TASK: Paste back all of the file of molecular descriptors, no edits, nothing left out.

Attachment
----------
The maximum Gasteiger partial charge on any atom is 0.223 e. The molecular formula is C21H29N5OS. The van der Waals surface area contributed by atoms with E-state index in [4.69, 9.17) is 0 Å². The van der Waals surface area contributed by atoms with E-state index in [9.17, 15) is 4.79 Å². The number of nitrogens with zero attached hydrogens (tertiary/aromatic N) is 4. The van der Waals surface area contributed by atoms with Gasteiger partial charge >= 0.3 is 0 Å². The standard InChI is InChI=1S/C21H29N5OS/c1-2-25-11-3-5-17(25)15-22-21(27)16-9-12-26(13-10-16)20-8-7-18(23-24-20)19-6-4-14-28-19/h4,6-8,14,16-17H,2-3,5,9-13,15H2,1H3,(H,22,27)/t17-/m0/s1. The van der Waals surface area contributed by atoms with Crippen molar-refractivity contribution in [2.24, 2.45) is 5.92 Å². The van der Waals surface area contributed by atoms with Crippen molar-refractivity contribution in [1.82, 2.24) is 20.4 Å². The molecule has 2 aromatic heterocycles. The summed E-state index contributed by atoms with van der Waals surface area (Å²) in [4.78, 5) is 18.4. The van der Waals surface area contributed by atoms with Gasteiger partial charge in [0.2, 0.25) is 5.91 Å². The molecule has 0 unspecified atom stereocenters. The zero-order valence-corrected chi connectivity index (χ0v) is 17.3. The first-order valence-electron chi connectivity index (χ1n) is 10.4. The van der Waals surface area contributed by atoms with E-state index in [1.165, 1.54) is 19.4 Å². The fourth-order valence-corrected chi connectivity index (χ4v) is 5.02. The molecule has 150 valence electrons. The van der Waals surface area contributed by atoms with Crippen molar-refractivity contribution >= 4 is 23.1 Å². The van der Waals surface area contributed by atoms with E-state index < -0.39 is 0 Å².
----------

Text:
The maximum Gasteiger partial charge on any atom is 0.223 e. The molecular formula is C21H29N5OS. The van der Waals surface area contributed by atoms with E-state index in [4.69, 9.17) is 0 Å². The van der Waals surface area contributed by atoms with E-state index in [9.17, 15) is 4.79 Å². The number of nitrogens with zero attached hydrogens (tertiary/aromatic N) is 4. The van der Waals surface area contributed by atoms with Gasteiger partial charge >= 0.3 is 0 Å². The standard InChI is InChI=1S/C21H29N5OS/c1-2-25-11-3-5-17(25)15-22-21(27)16-9-12-26(13-10-16)20-8-7-18(23-24-20)19-6-4-14-28-19/h4,6-8,14,16-17H,2-3,5,9-13,15H2,1H3,(H,22,27)/t17-/m0/s1. The van der Waals surface area contributed by atoms with Crippen molar-refractivity contribution in [2.24, 2.45) is 5.92 Å². The van der Waals surface area contributed by atoms with Crippen molar-refractivity contribution in [1.82, 2.24) is 20.4 Å². The molecule has 2 aromatic heterocycles. The summed E-state index contributed by atoms with van der Waals surface area (Å²) in [4.78, 5) is 18.4. The van der Waals surface area contributed by atoms with Gasteiger partial charge in [0.2, 0.25) is 5.91 Å². The molecule has 0 unspecified atom stereocenters. The zero-order valence-corrected chi connectivity index (χ0v) is 17.3. The first-order valence-electron chi connectivity index (χ1n) is 10.4. The van der Waals surface area contributed by atoms with E-state index in [1.165, 1.54) is 19.4 Å². The fourth-order valence-corrected chi connectivity index (χ4v) is 5.02. The molecule has 150 valence electrons. The van der Waals surface area contributed by atoms with Crippen molar-refractivity contribution >= 4 is 23.1 Å². The van der Waals surface area contributed by atoms with E-state index < -0.39 is 0 Å².